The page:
Sozadeeis a state of mind. It was discovered (or founded) many years ago on a hot August afternoon's sail out of Newport Beach. There was no wind (at least any stronger than the current) and a burning, glaring sun. The limp sails afforded no shade. All aboard knew the outboard was questionable. The ice on the beer was melting and discussion was skirting the issue of sunstroke. Suddenly, the word "Sozadee" was uttered, the breeze returned, and all was well.
Sunday, August 12, 2007
Wars Within Wars in Iraq
In today's L.A. Times, Richard Engel says to forget Bush's simplistic dogma of a struggle for democracy against terrorism.
The perception portrayed by the White House and the Iraqi government in Baghdad -- and all too often reflected, I'm sorry to say, in the news media -- is that the violence in Iraq is the result of a straightforward struggle between two opposing teams: the Freedom Lovers and the Freedom Haters.
What the President wants us to believe is that conflict in Iraq is a Manichean struggle between two sides:
The Freedom Lovers: The 12 million Iraqis who plunged their fingers into purple ink on election day in December 2005, choosing freedom, moderation and democracy. Their team captains are the Iraqi government, the White House, the U.S.-trained Iraq security services and the roughly 160,000 U.S. troops in Iraq.
The Freedom Haters: Iraqi radicals, foreign jihadists, former Baath Party members and criminals supported by Al Qaeda, Syria and Iran who have formed an alliance of convenience to reject the democratization of Iraq. This team's captains are Al Qaeda in Iraq, Iranian and Syrian agents and, sometimes, radical Shiite cleric Muqtada Sadr's Al Mahdi militia.
In fact, there are many groups in Iraq fighting for many different reasons and hoping to achieve many different goals. The vast majority of them don't believe that they are fighting for or against democracy. Engle provides his readers with "program notes" delineating the teams in this mosaic of civil wars:
Many Sunni groups in Iraq are also fighting a war that seems to have little in common with the official U.S. and Iraqi characterizations. Al Qaeda in Iraq and its allies now fight under an umbrella group they call the Islamic State of Iraq. In April, the group issued an Internet statement saying it is fighting a "Zionist-Persian" conspiracy to rule Iraq. From what they wrote, they seem to believe that they are fighting an attempt to take over their country by Israel and Iran -- not against a U.S. mission to bring democracy to Iraq.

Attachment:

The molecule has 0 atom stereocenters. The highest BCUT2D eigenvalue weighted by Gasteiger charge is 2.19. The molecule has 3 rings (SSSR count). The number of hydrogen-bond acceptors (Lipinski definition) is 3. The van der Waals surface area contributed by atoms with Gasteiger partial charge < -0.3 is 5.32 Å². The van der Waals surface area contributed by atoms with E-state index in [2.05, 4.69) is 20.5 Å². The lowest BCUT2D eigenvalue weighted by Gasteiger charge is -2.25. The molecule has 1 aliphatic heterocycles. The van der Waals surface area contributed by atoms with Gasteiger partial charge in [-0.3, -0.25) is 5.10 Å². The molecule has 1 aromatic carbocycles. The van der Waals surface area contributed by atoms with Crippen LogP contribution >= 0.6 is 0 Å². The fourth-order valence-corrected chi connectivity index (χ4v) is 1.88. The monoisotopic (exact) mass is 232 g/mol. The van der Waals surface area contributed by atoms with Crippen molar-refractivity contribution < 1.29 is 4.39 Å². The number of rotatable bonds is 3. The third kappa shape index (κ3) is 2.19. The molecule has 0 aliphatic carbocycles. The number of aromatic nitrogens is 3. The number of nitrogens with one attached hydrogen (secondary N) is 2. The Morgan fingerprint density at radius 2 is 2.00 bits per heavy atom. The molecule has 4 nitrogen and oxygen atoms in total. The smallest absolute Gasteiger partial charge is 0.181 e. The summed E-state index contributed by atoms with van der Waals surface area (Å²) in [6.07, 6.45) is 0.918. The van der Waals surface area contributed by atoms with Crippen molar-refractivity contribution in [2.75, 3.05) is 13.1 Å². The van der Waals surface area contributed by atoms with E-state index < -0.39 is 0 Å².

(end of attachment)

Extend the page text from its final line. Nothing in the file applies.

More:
Muqtada Sadr: The radical Shiite leader and commander of the Al Mahdi militia wants to surpass the influence of his father, one of Iraq's most revered Shiite leaders. Sadr has tapped into the frustrations of Iraq's poor, uneducated and unemployed Shiite community, which is increasingly fed up with the continued presence of U.S. troops. He wants to turn his army of bandits into Iraq's version of Lebanon's Hezbollah.
The Kurds: Iraqi Kurds want independence in northern Iraq and control of the oil rich city of Kirkuk. They want to capitalize on their new freedom by establishing what they have been denied for centuries, an autonomous, prosperous oil-rich state.
Abdelaziz Hakim: The infirm leader of the Supreme Council for Islamic Revolution in Iraq (now known as the Supreme Islamic Iraqi Council) wants to control southern Iraq and carve out a ministate allied with Iran. His party would rule this emirate, containing both the rich oil fields in Basra and access to the Persian Gulf.
Iyad Allawi: The former prime minister, ex-Baath Party member and Western intelligence asset wants to return to power, overthrow Prime Minister Nouri Maliki and unite Sunnis and Shiites under his secular rule. He wants to be Iraq's pro-American strongman.
Nouri Maliki: His goals are unclear. At times he sounds as though he is reading talking points from the White House, but he also is beholden to Sadr. Maliki recently told me that he and Sadr are "from the same school" and that he does not see Sadr as a threat to Iraq. The U.S. military, which is keeping Maliki in power, does not see Sadr the same way.
When Americans eventually escape the boxed-in thinking of the Administration, they will see that however-so-long we are fighting in Iraq, we are not fighting until Iraqi forces 'can stand up'.
The problem is Iraqis are already fighting for their country, and fighting savagely. They are just not fighting the war of the Freedom Haters versus the Freedom Lovers that many in the U.S. administration would apparently like them to be fighting.
In 1994, invading Iraq was not rationally in the national interests of the United States! But after we were attacked in September 2001, it was okay for Shooter to lose his head, drink the Kool-Aid of preventive war concocted by NeoConservatives, and to randomly choose an Arab country to shock and awe.